# Boost :

From: Guillaume Melquiond (guillaume.melquiond_at_[hidden])
Date: 2003-12-12 17:38:03

Le ven 12/12/2003 à 21:24, Fernando Cacciola a écrit :
> Guillaume Melquiond wrote:

[...]

> > So I'm not sure what the best thing to do is. At least, the
> > documentation should mention the default rounding to nearest is a
> > strange one. But it may be worthwhile to use a more thorough
> > implementation.
> >
> > And rather than only relying only on floor and ceil, maybe a third
> > function could be used (it's just a quick thought, there probably are
> > some drawbacks).
> >
> OK, I think I should try to figure out a corrected implementation that ties
> to even as most people would expect.
> If you'd like to suggest something I'd appreciate it.

Rounding to nearest with ties to even is hard when the only available
functions are floor and ceil. I'm not even sure that it is possible for
an udt: you need the user to provide a "good" subtraction.

a = floor(x); // only works inside the range
b = ceil(x); // not at the boundaries
c = (x - a) - (b - x); // the "good" subtraction
if (c < 0) return a;
else if (c > 0) return b;
else return 2 * floor(b / 2); // needs to behave sanely

It's quite ugly. It's why I was suggesting to rely on a third function
just for this rounding. Unfortunately the current C++ standard isn't at
all as good as C99 when it comes to rounding functions (C99 provides
floor, ceil, rint, round, lround, and a few others). So in order to use
them, you have to hope there is a C library laying around.

For binary floating-point numbers, there is a funny method to find the
rounding of a positive number f (I'm not suggesting to use it, it's only
an anecdote). Let's call M the biggest integer such that 2M-1 is
representable (M = 2^23 for simple precision).

if (f >= M) return f; // f is already an integer
else return (f + M) - M; // f+M will round f

And obviously it won't work at all for an udt. And for a floating-point
type, the binary representation must be known in order to compute M.

In conclusion: sorry, I don't have anything useful to suggest.

> >>> In the definition part of the documentation, the notions of "range"
> >>> of a
> >>> type and "overflow" don't match the later explanation of float to
> >>> int rounding.
> >> I can't find what 'later explanation' are you referring to... or I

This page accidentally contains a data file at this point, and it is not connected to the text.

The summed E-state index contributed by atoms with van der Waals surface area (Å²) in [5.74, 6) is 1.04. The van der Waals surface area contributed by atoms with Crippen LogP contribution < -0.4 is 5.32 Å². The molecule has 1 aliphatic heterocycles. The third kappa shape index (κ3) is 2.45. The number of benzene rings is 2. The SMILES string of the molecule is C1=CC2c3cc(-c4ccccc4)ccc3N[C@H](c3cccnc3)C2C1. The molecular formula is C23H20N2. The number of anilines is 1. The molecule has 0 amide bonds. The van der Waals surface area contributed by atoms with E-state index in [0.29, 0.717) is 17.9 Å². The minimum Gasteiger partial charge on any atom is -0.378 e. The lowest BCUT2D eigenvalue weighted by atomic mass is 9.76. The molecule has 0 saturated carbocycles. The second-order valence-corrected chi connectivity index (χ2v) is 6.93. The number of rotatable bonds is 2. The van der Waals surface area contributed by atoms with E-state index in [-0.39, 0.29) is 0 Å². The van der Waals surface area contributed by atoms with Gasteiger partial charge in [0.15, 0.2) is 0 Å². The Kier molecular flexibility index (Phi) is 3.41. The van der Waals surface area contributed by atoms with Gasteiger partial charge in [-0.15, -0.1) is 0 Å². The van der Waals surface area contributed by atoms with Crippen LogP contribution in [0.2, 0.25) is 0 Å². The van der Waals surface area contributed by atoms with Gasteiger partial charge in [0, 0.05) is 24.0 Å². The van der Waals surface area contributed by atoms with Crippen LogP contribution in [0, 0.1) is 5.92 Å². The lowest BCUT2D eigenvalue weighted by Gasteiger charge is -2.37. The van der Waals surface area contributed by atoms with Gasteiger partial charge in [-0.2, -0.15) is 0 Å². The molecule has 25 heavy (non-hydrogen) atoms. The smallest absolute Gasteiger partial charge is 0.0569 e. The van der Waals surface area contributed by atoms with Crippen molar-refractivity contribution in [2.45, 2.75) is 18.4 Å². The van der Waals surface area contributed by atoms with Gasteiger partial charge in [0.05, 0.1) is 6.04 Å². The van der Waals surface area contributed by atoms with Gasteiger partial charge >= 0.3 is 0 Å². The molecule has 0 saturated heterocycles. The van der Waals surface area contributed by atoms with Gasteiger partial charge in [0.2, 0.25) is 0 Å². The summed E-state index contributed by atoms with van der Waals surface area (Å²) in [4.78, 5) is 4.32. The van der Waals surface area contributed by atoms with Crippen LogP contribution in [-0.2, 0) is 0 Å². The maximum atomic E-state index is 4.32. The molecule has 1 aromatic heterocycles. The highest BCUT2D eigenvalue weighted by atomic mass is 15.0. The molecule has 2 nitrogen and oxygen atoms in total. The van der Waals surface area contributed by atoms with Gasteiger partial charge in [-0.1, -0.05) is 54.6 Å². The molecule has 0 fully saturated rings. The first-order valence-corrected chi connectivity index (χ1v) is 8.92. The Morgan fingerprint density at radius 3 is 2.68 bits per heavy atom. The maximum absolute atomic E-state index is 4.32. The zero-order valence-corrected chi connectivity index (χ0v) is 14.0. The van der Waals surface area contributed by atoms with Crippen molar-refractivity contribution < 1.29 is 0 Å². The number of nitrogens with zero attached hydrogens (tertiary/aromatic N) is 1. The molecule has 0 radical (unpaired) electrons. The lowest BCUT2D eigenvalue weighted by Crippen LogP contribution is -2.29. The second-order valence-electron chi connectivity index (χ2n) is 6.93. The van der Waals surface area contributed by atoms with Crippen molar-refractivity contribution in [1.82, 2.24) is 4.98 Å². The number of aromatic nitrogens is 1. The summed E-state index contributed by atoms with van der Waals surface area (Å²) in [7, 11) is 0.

> >> don't see the error :-)
> >> Can you be more specific?
> >
> > In the definition part, you explain a value is out of range if it is
> > smaller than the smallest target value or bigger than the biggest
> > target value. But, in the rounding to integer part, a value is out of
> > range if
> > it is outside of the destination range plus a fuzz (-1/0, -0.5/+0.5,
> > 0/+1). Maybe I'm misunderstanding the definitions.
> >
> hmmm, help me out... I still don't follow.....
>
> Considering that the "value" being used in the definition of overflow is an
> "abstract" value, not a "typed" value in any particular format, why is it
> not true that given: H=the biggest target (typed) value, then any N>abt(H)
> is out-of-range w.r.t to the target type?
> This is what the definition says.
>
> IOW, how is it that the value is out if it's outside "Range(T) + something"?
> Why plus something?

Now I'm quite sure I misunderstood the whole idea of these "abstract"
values. Unfortunately, even after reading the documentation one more
time, I still don't understand.

So here is what made me wince. As you said it yourself: H=the biggest
target (typed) value, then any N>abt(H) is out-of-range w.r.t to the
target type.

Now if we take a look at the documentation about float to int rounding,
we can read: round_to_zero |--> [...] && (s < S(HighestT)+S(1)).

So now I'm lost: it seems the definition of overflow has changed.
However it may only be because I don't understand what this notion of
abstract value is.

[...]

> > In fact, the only problem may be this sentence: "if v==prev or
> > v==next,
> > the representation is correctly rounded". You should remove
> > "correctly"
> > and put the "correctly rounded" of the next sentence in bold.
>
> Oh yes, this would match the correct definition for "correctly" rounded.
> Furthermore, I think I can replace "correctly" by "faithfully" in the
> original sentence, right?

Right.

[...]

> Fernando Cacciola
> SciSoft

Regards,

Guillaume